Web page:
“According to new research, there may be a surprisingly effective way for men to increase their lifespans — but it requires a pretty severe alteration to the physical body that may not appeal to everybody.
An international team led by researchers from the University of Otago in New Zealand were able to show that castration of male sheep delays the aging of DNA, and the same principles could apply to humans as well.–Victor Tangermann, “Wanna Delay Aging? Get Castrated, Scientists Say
It’s not an ideal solution..” Futurism. July 7, 2021.
I’ll just point to “Ask Your Doctor: Is Castration Right For You?” published on this very blog on May 25, 2017. Now, we can add sheep to the myriad examples.
7 thoughts on “Ahead of the Castration Trend”
There’s gotta be an awful joke in there somewhere but I can’t formulate it. The thing that life extension folks seem to miss is that by depriving oneself of calories or testosterone or whatever, one is trading quality for quantity — and only if something doesn’t go badly wrong first (didn’t see that bus in time?). I’d rather have 60 years of robust life and 15–20 years of decline (the norm for most of us) rather than 90+ years missing out on stuff.
Part of me agrees with you. Part of me thinks that if castration became a normative gender choice and a sizable subset of the population of men chose it because it solved certain problems, like the 10% of U.S. men that choose vasectomies, it could be a public health intervention of significance. I also think there are men that would think that losing interest in sex due to castration and having a longer life as a win/win option.
I can’t generalize across an entire gender, or even the 160+ million Americans ones. No doubt there would be some earnest initiates seeking to be in the vanguard for the sheer weirdness of it. The embedded assumptions are what give me pause: that it’s (1) a salutary health invention and would be a good thing to (2) live longer and (3) forfeit libido.
A choice to give up libido and live longer would be one worth consideration. Of course, we don’t have that choice.
Also, unrelated to this thread but to yours, every time I get all excited about diversity in that community, I think about Maldonado spiking Riot Fest, how Chuy got into the 4th District (last minute retirement by Gutiérrez and Chuy the only one with enough signatures to get on the ballot), etc. And, I am reminded how many people view the world through the me and mine lens and not the melting pot lens, which makes me a little less excited about diversity as an unqualified good. It only works when everyone buys in, rather than the people in positions of power using the “earmuffs” to try to represent a particular community nationally or even locally, as we see with Riot Fest “concerns” that don’t seem to be there during The Puerto Rican Parade. At the same time, Riot Fest is probably a symptom of the larger gentrification changing the community, so why not fight it? Anyway, politics in the city is the worst.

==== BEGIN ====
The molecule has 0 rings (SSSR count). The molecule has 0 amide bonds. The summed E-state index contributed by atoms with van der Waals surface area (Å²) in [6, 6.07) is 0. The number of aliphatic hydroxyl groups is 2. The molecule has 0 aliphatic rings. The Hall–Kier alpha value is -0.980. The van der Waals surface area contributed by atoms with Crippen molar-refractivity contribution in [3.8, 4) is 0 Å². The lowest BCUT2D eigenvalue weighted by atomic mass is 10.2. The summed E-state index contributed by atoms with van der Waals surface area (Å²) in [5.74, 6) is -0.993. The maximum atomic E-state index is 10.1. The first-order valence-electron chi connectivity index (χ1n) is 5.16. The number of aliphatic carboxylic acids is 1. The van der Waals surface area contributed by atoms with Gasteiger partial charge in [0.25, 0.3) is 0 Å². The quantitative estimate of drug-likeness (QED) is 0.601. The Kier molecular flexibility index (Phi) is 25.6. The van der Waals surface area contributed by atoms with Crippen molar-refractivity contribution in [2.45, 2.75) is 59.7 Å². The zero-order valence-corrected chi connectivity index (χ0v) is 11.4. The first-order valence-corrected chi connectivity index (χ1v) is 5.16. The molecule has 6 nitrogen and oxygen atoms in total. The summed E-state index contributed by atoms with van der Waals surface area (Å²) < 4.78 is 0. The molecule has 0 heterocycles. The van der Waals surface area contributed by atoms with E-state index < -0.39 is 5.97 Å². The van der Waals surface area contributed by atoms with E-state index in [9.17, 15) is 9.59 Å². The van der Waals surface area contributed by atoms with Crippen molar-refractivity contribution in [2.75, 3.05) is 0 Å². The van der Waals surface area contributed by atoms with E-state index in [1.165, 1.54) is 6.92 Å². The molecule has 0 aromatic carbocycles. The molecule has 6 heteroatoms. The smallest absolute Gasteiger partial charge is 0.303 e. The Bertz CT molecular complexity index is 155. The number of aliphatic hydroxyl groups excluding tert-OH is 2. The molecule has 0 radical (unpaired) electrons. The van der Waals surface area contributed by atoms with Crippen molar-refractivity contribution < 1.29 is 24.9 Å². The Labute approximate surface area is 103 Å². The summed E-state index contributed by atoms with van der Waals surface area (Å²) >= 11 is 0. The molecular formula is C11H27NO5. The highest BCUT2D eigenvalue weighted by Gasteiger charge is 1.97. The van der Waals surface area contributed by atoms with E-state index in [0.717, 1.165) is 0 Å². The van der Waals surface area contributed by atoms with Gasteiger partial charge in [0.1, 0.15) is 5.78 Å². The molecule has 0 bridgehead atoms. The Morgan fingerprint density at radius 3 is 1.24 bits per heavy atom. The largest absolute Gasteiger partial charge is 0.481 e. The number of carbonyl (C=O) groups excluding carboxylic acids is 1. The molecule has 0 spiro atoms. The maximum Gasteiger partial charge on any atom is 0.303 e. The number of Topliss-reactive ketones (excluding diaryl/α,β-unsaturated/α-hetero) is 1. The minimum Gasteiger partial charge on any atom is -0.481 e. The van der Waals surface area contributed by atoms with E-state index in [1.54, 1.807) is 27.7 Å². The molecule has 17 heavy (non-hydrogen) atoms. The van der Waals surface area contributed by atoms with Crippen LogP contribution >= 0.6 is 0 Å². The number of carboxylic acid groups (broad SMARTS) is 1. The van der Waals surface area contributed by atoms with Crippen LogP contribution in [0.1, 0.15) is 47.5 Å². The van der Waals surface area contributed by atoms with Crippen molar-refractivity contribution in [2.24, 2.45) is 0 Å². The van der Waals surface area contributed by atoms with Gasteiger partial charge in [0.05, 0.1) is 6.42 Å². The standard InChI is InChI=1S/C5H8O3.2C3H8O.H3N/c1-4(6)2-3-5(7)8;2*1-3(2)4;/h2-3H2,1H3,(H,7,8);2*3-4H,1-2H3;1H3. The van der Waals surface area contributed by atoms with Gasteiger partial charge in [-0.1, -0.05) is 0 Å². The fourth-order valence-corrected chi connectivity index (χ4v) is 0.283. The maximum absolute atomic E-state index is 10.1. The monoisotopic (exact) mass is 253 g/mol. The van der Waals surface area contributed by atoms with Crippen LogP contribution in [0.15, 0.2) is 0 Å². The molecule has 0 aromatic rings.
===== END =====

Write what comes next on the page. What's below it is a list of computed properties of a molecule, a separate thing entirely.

I know nothing of Maldonado or Riot Fest, and my interest in Chuy Garcia ended when he stopped being a means of driving Rahm Emanuel out of office. Although I didn’t argue them, I have read evolutionary and public health arguments for xenophobia, which only make sense with low-information individuals. Others of us can rise above our base fears and instincts, and for that matter, muticulti concerns being used as a divide-and-conquer bludgeon.
Is it xenophobia to be in a Hispanic neighborhood and be against gentrification? Or, being white in once Hispanic neighborhood where Hispanic politicians represent their communities rather than the whole ward? And, there’s also the question the city itself raises, which is it valuable to have distinct ethnic communities as part of the larger fabric of the city or is diversity writ large better, in some sense? As with anything, there are trade-offs no matter what choices you make.
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